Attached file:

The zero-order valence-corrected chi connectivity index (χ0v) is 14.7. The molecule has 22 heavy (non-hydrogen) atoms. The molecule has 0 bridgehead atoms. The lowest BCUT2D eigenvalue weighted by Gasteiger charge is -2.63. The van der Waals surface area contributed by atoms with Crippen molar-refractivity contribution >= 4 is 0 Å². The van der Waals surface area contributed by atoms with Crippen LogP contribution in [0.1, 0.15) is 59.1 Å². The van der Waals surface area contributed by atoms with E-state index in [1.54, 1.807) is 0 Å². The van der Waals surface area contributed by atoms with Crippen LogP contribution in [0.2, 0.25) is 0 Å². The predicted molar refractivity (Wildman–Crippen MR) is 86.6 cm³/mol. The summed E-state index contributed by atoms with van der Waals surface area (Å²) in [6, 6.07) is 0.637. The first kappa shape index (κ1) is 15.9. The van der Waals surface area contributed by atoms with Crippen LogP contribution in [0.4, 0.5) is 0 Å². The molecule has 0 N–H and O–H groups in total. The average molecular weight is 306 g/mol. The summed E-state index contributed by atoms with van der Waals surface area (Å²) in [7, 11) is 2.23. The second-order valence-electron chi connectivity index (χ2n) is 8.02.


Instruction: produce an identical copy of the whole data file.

The zero-order valence-corrected chi connectivity index (χ0v) is 14.7. The molecule has 22 heavy (non-hydrogen) atoms. The molecule has 0 bridgehead atoms. The lowest BCUT2D eigenvalue weighted by Gasteiger charge is -2.63. The van der Waals surface area contributed by atoms with Crippen molar-refractivity contribution >= 4 is 0 Å². The van der Waals surface area contributed by atoms with Crippen LogP contribution in [0.1, 0.15) is 59.1 Å². The van der Waals surface area contributed by atoms with E-state index in [1.54, 1.807) is 0 Å². The van der Waals surface area contributed by atoms with Crippen LogP contribution in [0.2, 0.25) is 0 Å². The predicted molar refractivity (Wildman–Crippen MR) is 86.6 cm³/mol. The summed E-state index contributed by atoms with van der Waals surface area (Å²) in [6, 6.07) is 0.637. The first kappa shape index (κ1) is 15.9. The van der Waals surface area contributed by atoms with Crippen LogP contribution in [0.4, 0.5) is 0 Å². The molecule has 0 N–H and O–H groups in total. The average molecular weight is 306 g/mol. The summed E-state index contributed by atoms with van der Waals surface area (Å²) in [7, 11) is 2.23. The second-order valence-electron chi connectivity index (χ2n) is 8.02.